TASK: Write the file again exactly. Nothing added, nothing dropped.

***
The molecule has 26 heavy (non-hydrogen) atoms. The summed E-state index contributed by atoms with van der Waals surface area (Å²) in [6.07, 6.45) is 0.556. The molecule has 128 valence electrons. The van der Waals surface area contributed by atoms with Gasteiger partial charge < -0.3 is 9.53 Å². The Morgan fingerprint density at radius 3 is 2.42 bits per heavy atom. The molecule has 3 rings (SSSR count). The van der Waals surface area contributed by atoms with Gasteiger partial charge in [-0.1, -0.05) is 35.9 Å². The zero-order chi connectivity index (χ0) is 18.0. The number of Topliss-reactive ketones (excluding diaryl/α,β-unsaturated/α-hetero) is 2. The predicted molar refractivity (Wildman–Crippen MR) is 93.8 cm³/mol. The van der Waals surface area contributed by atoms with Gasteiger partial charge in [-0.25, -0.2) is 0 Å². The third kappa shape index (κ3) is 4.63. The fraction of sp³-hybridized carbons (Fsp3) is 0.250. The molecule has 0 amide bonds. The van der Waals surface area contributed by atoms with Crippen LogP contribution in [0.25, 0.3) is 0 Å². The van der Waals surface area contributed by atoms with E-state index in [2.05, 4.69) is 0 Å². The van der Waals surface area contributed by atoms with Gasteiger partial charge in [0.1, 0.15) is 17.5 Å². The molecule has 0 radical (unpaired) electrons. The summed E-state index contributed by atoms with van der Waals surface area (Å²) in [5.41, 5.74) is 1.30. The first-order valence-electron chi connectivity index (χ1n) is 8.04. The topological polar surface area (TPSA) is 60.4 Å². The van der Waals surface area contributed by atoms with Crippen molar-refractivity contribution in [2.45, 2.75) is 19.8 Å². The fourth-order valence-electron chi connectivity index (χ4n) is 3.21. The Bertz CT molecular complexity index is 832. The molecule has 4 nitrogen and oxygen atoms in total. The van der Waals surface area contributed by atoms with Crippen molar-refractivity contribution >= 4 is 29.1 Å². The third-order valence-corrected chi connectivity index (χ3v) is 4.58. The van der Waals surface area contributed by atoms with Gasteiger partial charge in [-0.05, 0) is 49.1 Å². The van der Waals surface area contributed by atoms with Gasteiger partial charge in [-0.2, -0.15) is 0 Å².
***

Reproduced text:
The molecule has 26 heavy (non-hydrogen) atoms. The summed E-state index contributed by atoms with van der Waals surface area (Å²) in [6.07, 6.45) is 0.556. The molecule has 128 valence electrons. The van der Waals surface area contributed by atoms with Gasteiger partial charge < -0.3 is 9.53 Å². The Morgan fingerprint density at radius 3 is 2.42 bits per heavy atom. The molecule has 3 rings (SSSR count). The van der Waals surface area contributed by atoms with Gasteiger partial charge in [-0.1, -0.05) is 35.9 Å². The zero-order chi connectivity index (χ0) is 18.0. The number of Topliss-reactive ketones (excluding diaryl/α,β-unsaturated/α-hetero) is 2. The predicted molar refractivity (Wildman–Crippen MR) is 93.8 cm³/mol. The van der Waals surface area contributed by atoms with Gasteiger partial charge in [-0.25, -0.2) is 0 Å². The third kappa shape index (κ3) is 4.63. The fraction of sp³-hybridized carbons (Fsp3) is 0.250. The molecule has 0 amide bonds. The van der Waals surface area contributed by atoms with Crippen LogP contribution in [0.25, 0.3) is 0 Å². The van der Waals surface area contributed by atoms with E-state index in [2.05, 4.69) is 0 Å². The van der Waals surface area contributed by atoms with Gasteiger partial charge in [0.1, 0.15) is 17.5 Å². The molecule has 0 radical (unpaired) electrons. The summed E-state index contributed by atoms with van der Waals surface area (Å²) in [5.41, 5.74) is 1.30. The first-order valence-electron chi connectivity index (χ1n) is 8.04. The topological polar surface area (TPSA) is 60.4 Å². The van der Waals surface area contributed by atoms with Crippen molar-refractivity contribution in [2.45, 2.75) is 19.8 Å². The fourth-order valence-electron chi connectivity index (χ4n) is 3.21. The Bertz CT molecular complexity index is 832. The molecule has 4 nitrogen and oxygen atoms in total. The van der Waals surface area contributed by atoms with Crippen molar-refractivity contribution >= 4 is 29.1 Å². The third-order valence-corrected chi connectivity index (χ3v) is 4.58. The van der Waals surface area contributed by atoms with Gasteiger partial charge in [-0.05, 0) is 49.1 Å². The van der Waals surface area contributed by atoms with Gasteiger partial charge in [-0.2, -0.15) is 0 Å².